Starting off the second half of June’s journal roundup, we have some special issues. Two have been highlighted on Somatosphere: BioSocieties, “Alimentary Uncertainties: From Contested Evidence to Policy“; and Culture, Medicine and Psychiatry, “Conceptualizing Autism Around the Globe“. A third, from Medical Humanities on critical medical humanities, also will be posted in the coming days.
Anthropology and Aging Quarterly (Open Access)
This paper explores the traumatic memories of ageing Shoah survivors who attend a Jewish social and therapeutic support facility in London (UK). The study investigates the perceived differences in trauma within a diverse group of members who partake in the day centre. The difference in Shoah experience contextualises how survivors of ghettos and concentration camps possess a salient relationship with food, notably bread which acts as an enduring symbol of catastrophe for participants. The meanings that underlie death amongst camp survivors are evaluated, where decisions regarding the end of life stage can be interpreted as a shared experience with those who perished during the Shoah. Results exemplify how religious and cultural elements of Judaism mediate the trauma that has become thoroughly embodied for participants. survival is steeped in intersubjective acts of remembrance, offering a novel contribution to the anthropological study of genocide.
This ethnography reflects on a non-profit hospice care organization in the Midwestern US where caregivers “slow down” medical care by acknowledging the plurality of forces that constitute the illness experience, philosophically departing from their biomedical, non-hospice counterparts. It demonstrates the ontological effect of “slowing down” and attending to a set of patient problems that extends beyond the biological, or any distinct, domain. The result is a medical world that privileges the embodied, lived expression of disease—rather than the statistical, clinical expression—resulting in medical care that is enmeshed in the variables of everyday life. I therefore situate hospice care in a historical moment witnessing the emergence of a sophisticated and “non-modern” (Latour 1991) form of medical care.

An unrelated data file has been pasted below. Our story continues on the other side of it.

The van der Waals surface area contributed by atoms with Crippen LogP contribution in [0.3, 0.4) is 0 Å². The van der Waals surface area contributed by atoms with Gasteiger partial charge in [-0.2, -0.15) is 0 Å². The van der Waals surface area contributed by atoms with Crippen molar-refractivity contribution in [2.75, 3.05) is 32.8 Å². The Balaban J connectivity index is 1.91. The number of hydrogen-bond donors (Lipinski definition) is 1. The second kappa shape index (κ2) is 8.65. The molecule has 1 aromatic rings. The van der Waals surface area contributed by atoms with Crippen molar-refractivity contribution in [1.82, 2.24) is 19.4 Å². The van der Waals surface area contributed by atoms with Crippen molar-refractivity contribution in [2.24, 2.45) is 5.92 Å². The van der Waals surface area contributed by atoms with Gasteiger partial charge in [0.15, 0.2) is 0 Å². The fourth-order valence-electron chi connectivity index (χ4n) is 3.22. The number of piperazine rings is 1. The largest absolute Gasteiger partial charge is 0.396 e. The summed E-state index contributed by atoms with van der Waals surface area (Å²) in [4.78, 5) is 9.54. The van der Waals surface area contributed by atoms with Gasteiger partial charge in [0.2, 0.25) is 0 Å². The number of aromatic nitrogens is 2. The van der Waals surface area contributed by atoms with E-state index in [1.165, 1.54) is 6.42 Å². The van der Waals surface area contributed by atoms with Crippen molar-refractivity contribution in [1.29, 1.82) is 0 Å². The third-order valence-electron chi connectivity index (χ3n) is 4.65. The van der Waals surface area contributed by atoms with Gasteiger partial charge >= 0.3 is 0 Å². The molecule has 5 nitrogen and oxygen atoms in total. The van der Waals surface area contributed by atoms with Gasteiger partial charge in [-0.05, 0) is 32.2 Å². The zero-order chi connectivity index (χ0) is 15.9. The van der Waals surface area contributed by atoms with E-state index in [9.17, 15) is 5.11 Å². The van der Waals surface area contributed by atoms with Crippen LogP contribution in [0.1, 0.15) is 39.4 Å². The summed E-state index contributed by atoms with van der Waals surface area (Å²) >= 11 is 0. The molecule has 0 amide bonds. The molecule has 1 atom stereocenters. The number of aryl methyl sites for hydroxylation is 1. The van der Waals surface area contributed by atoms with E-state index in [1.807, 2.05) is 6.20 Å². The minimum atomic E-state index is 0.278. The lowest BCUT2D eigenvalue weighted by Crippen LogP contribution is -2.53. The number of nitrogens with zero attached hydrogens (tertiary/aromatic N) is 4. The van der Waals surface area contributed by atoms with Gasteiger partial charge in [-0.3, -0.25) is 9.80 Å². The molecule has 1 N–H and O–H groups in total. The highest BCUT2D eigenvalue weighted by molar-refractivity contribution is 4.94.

This article examines how the category of the elderly in Japan is constructed through diverse forms of care, understood as moral practices intrinsic to peoples’ senses of self. It offers an analysis of a range of informal as well as institutional configurations of care in the Japanese urban context, highlighting the complexity as well as the overlapping nature of these diverse arrangements. It also explores ethnographically how older people experience these arrangements as they move through different sites of care, and how they negotiate the conflicting demands on their sense of self. The various types of care at work in these settings all contribute to different understandings of older persons, and different constructions of the category of the elderly: as clients; as visitors or guests; as fragile ‘struggling persons’; as ‘grannies’ in familial relations; as (caring) neighbours. More than a handful of labels, these variable configurations of personal identity affect care practices and social relationships in direct and tangible ways.
With biomedicine at the forefront of our culture’s understanding of illness, true healing is often neglected. It has become common practice to place elderly persons with Alzheimer’s disease in nursing homes or long-term care facilities that do not always regard the sufferers’ well-being as a top priority. This article draws from familial caregiving roles as a basis for understanding personhood, which I take to be a bridge between the world of a caregiver and the world of an Alzheimer’s sufferer. Furthermore, through the modeling of professional caregiving strategies, I show how one might form meaningful relationships in long-term care facilities, and likewise provide the aging and afflicted person with forms of healing.
Trends in the Turn to Affect: A Social Psychological Critique
This article explores the psychological logics underpinning key perspectives in the ‘turn to affect’. Research on affect raises questions about the categorization of affective states, affective meaning-making, and the processes involved in the transmission of affect. I argue that current approaches risk depopulating affecting scenes, mystifying affective contagion, and authorizing questionable psychobiological arguments. I engage with the work of Sedgwick and Frank, Thrift, and Ahmed to explore these points and suggest that the concept of affective practice offers a more promising social psychological grounding. Notions of affective practice are more commensurate with trends in contemporary psychobiology, explain the limits on affective contagion, and emphasize relationality and negotiation, attentive to the flow of affecting episodes. A practice approach positions affect as a dynamic process, emergent from a polyphony of intersections and feedbacks, working across body states, registrations and categorizations, entangled with cultural meaning-making, and integrated with material and natural processes, social situations and social relationships.